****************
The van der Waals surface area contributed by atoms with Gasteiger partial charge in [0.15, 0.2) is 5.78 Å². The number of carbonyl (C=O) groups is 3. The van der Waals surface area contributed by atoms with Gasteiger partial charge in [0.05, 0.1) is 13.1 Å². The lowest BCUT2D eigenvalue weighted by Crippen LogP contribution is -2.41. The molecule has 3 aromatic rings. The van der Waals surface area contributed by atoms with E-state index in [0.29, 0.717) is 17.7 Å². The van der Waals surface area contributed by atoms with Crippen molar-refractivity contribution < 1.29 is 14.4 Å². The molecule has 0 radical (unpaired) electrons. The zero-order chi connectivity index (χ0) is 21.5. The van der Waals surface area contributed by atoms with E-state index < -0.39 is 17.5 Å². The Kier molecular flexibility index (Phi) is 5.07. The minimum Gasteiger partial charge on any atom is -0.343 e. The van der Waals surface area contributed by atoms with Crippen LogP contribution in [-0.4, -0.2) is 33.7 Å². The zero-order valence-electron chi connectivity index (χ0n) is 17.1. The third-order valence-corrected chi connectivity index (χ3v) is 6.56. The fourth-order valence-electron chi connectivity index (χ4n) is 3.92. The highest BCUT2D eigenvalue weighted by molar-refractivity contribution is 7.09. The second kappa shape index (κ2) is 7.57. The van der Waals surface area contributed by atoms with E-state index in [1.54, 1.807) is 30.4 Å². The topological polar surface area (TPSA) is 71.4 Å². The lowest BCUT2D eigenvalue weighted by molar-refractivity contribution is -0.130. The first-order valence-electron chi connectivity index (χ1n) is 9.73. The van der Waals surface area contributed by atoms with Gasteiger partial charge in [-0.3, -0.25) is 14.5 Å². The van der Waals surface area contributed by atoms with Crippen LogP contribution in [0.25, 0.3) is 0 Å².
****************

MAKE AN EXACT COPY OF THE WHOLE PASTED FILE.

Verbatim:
The van der Waals surface area contributed by atoms with Gasteiger partial charge in [0.15, 0.2) is 5.78 Å². The number of carbonyl (C=O) groups is 3. The van der Waals surface area contributed by atoms with Gasteiger partial charge in [0.05, 0.1) is 13.1 Å². The lowest BCUT2D eigenvalue weighted by Crippen LogP contribution is -2.41. The molecule has 3 aromatic rings. The van der Waals surface area contributed by atoms with E-state index in [0.29, 0.717) is 17.7 Å². The van der Waals surface area contributed by atoms with Crippen molar-refractivity contribution < 1.29 is 14.4 Å². The molecule has 0 radical (unpaired) electrons. The zero-order chi connectivity index (χ0) is 21.5. The van der Waals surface area contributed by atoms with E-state index < -0.39 is 17.5 Å². The Kier molecular flexibility index (Phi) is 5.07. The minimum Gasteiger partial charge on any atom is -0.343 e. The van der Waals surface area contributed by atoms with Crippen LogP contribution in [-0.4, -0.2) is 33.7 Å². The zero-order valence-electron chi connectivity index (χ0n) is 17.1. The third-order valence-corrected chi connectivity index (χ3v) is 6.56. The fourth-order valence-electron chi connectivity index (χ4n) is 3.92. The highest BCUT2D eigenvalue weighted by molar-refractivity contribution is 7.09. The second kappa shape index (κ2) is 7.57. The van der Waals surface area contributed by atoms with E-state index in [1.54, 1.807) is 30.4 Å². The topological polar surface area (TPSA) is 71.4 Å². The lowest BCUT2D eigenvalue weighted by molar-refractivity contribution is -0.130. The first-order valence-electron chi connectivity index (χ1n) is 9.73. The van der Waals surface area contributed by atoms with Gasteiger partial charge in [-0.3, -0.25) is 14.5 Å². The van der Waals surface area contributed by atoms with Crippen LogP contribution in [0.25, 0.3) is 0 Å².